The stories were obviously written for a women’s magazine and failed to find a home. Therefore they often have a domestic setting, a female protagonist, a twist ending and the plot is a variation on a theme. The stories lack an individual voice.
As a judge, Iain wants to be taken somewhere he’s never been before. He doesn’t want to read about office life and how the junior is plotting revenge on the boss who passed her over for promotion.
So, it seems there’s no point in me going through my rejected womag stories to find one that might fit a theme of ‘The Visit’.
Incidentally, Iain suggests that this may be why men might seem to do better in writing competitions. Fewer of them write for women’s magazines and therefore they compose a fresh story for a competition without the restrictions of womag writing.
What does anyone else think? Have you ever won/been shortlisted in a competition with a story originally written for a womag?
And talking of competitions, Nick Daws is running a Guest Post Competition over on his blog. First prize is $50 (or the equivalent in UK pounds). The post must be on a topic of interest to writers and be 500 – 1000 words long. Closing date is 31st January 2014 and entry is free. He ran a similar competition last year and then I was lucky enough to be the winner – this time it could be you!
Finally, the first anniversary of the publication of One Day for Me is almost upon us and next week I will be announcing a special offer …
As you’re probably all aware, next year is the centenary of the start of the First World War.
I’m sure that as the date gets closer there will be a lot of publicity about the multitude of events arranged to mark the occasion.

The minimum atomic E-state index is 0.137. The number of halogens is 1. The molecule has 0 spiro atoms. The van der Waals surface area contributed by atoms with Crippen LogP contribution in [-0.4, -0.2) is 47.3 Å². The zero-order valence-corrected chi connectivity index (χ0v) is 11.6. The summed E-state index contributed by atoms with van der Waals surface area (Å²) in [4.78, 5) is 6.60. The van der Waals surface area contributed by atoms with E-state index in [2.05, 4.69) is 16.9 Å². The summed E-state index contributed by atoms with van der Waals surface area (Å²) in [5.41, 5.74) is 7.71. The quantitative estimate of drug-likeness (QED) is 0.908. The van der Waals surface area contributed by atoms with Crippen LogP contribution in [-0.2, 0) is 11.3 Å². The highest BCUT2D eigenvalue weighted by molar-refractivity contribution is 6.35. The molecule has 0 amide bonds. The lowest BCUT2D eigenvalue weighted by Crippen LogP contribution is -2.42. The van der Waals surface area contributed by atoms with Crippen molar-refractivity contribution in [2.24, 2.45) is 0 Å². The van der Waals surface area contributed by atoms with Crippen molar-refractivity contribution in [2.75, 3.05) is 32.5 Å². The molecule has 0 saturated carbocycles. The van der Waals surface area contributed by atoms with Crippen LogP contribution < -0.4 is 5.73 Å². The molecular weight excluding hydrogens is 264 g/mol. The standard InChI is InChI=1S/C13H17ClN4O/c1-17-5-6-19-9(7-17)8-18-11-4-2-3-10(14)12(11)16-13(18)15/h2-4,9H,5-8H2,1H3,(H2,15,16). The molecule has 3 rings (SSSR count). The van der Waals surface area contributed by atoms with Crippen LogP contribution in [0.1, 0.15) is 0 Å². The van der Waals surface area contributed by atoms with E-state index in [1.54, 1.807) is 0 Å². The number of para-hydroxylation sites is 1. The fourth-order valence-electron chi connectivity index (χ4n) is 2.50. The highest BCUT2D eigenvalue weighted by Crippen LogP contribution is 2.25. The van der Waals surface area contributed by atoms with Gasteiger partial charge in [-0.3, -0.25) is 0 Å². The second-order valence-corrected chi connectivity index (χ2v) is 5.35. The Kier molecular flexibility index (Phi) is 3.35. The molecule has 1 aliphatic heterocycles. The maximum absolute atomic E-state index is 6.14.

There’s going to be plenty of opportunity for us, as writers, to get involved with this anniversary – as long as we don’t leave it too late to get started!
I’ve just done a quick trawl of the internet and found the four writing competitions listed below with a ‘war’ theme.
- Mardibooks First World War Centenary Short Story Competition – winners will be published in an anthology and up to 12 entrants will receive feedback on their stories. Word count 1,200 to 5,000. Closing date 29th November, 2013. Entry is FREE.
- Bard and Muse War Poetry Competition – prize money is currently under review and the closing date is March 24, 2014. Line count: 40
- Tower Theatre First World War Play Writing Competition – closing date is September 27th, 2013 – so you need to get your skates on! The winning play will be performed in London in November 2014.
- Curry Mallet First World War Short Story Competition – this competition is not yet open for entries but watch the website or use the contact form on there, to get more details. But this gives you plenty of time to do some research!
Also, don’t forget all the opportunities for magazine articles with a nostalgia or unusual factual slant.
Why not pick up your pen and have a go?
Remember all those men who gave their lives in muddy, wet, stinking trenches so that we might live in peace.
- Harrogate’s Lessons from the First World War (weayorkshireandhumbertutorblog.wordpress.com)
- News story: One year to go to First World War centenary (gov.uk)
- The poppy: still a potent symbol after all these years (telegraph.co.uk)